SAN FRANCISCO (AP) -- Clad in a long white coat and waving the British flag, actor Sir Ian McKellen leaped from a silver convertible and raced to hug cheering fans during the city's annual gay pride parade.
McKellen, who starred in "The Lord of the Rings: The Fellowship of the Ring" and "Gods and Monsters," served as one of the celebrity grand marshals in his first San Francisco parade.
"For generations the people in San Francisco have set standards for the rest of the world to catch up to," said McKellen, who decided to come out in 1988 while performing Shakespeare here.
Thousands of rainbows appeared under the blue sky Sunday as an estimated half million people lined the streets to celebrate diversity and progress.
Marchers and onlookers were just as colorful as the flags they waved -- gay, straight, young and old. Some wore leather, feathers, or held balloons while others sported little more than a smile.
The Dykes on Bikes, a rumbling motorcade of several hundred women on motorcycles, kicked off the event followed by their quieter, male counterparts pedaling bicycles as part of the Mikes on Bikes.
But mixed in with the fun, the parade also had a serious side outlining battles such as AIDS, domestic partner benefits and hate crimes that still have a long way to go in the gay community's struggle to obtain equal rights.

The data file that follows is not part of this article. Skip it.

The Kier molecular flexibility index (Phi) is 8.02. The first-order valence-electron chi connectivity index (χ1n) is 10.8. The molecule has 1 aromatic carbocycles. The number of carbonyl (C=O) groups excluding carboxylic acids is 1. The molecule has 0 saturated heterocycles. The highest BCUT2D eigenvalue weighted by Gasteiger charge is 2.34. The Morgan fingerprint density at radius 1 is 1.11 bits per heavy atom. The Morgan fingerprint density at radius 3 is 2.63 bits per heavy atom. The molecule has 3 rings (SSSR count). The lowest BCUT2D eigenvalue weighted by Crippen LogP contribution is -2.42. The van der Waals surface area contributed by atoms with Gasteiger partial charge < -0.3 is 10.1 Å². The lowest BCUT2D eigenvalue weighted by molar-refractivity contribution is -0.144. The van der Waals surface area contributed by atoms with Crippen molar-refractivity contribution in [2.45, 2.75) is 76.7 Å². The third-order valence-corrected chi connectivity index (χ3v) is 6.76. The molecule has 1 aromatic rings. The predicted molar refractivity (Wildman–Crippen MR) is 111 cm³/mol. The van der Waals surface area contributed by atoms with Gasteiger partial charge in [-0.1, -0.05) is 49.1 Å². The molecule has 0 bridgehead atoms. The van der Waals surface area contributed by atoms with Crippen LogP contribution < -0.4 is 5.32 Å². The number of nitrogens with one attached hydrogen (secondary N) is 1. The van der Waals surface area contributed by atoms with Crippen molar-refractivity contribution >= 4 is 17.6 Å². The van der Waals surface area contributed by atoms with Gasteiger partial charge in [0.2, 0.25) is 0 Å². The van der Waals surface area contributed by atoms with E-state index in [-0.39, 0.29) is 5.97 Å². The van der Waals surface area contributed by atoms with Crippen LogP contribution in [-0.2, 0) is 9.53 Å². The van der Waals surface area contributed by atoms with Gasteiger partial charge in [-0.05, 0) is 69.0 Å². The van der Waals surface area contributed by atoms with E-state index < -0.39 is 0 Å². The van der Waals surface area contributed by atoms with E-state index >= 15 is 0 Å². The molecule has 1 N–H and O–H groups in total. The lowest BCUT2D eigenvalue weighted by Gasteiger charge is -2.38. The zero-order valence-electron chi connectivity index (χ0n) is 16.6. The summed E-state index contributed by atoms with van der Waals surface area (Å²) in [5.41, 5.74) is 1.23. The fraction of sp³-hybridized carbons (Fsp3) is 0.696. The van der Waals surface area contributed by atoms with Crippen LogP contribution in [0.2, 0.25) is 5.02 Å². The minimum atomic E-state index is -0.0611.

Jean Fichtenkort, a lesbian from Berkeley, was there with her 16-month-old adopted son, Michael Heffner. She and her partner of 14 years have attended many parades, and she's thrilled they keep getting bigger.
"We're very fortunate to live here and we know it," she said. "Little by little the changes are happening and when he's an adult, it's going to be nothing."
Alice Hoglan marched in support of her son, Mark Bingham, who was believed to have helped thwart the terrorists on Sept. 11 aboard Flight 93. A day earlier, Bingham's rugby team won the Bingham Cup, an international gay tournament held in his honor.
San Francisco wasn't the only city that closed off the streets to party -- there were celebrations across the nation, including New York, Chicago, Atlanta, Seattle and Minneapolis.
Hundreds of thousands turned out for Chicago's 33rd annual parade.
In New York, Mayor Michael Bloomberg was applauded as he marched near the front of the parade.
"That's what makes New York so great, that everyone can live here and live here together, can build a career, can express themselves and can celebrate the greatness that is New York," he said.
Tens of thousands of spectators lined the Fifth Avenue parade route to cheer the marchers.
Some 50 same-sex couples kicked off the parade with a mass wedding at Fifth Avenue and Central Park South. The ceremony performed by clergy of several faiths was not legally binding but served as a rallying point for activists who would like to see gay couples accorded the same rights as heterosexual couples.
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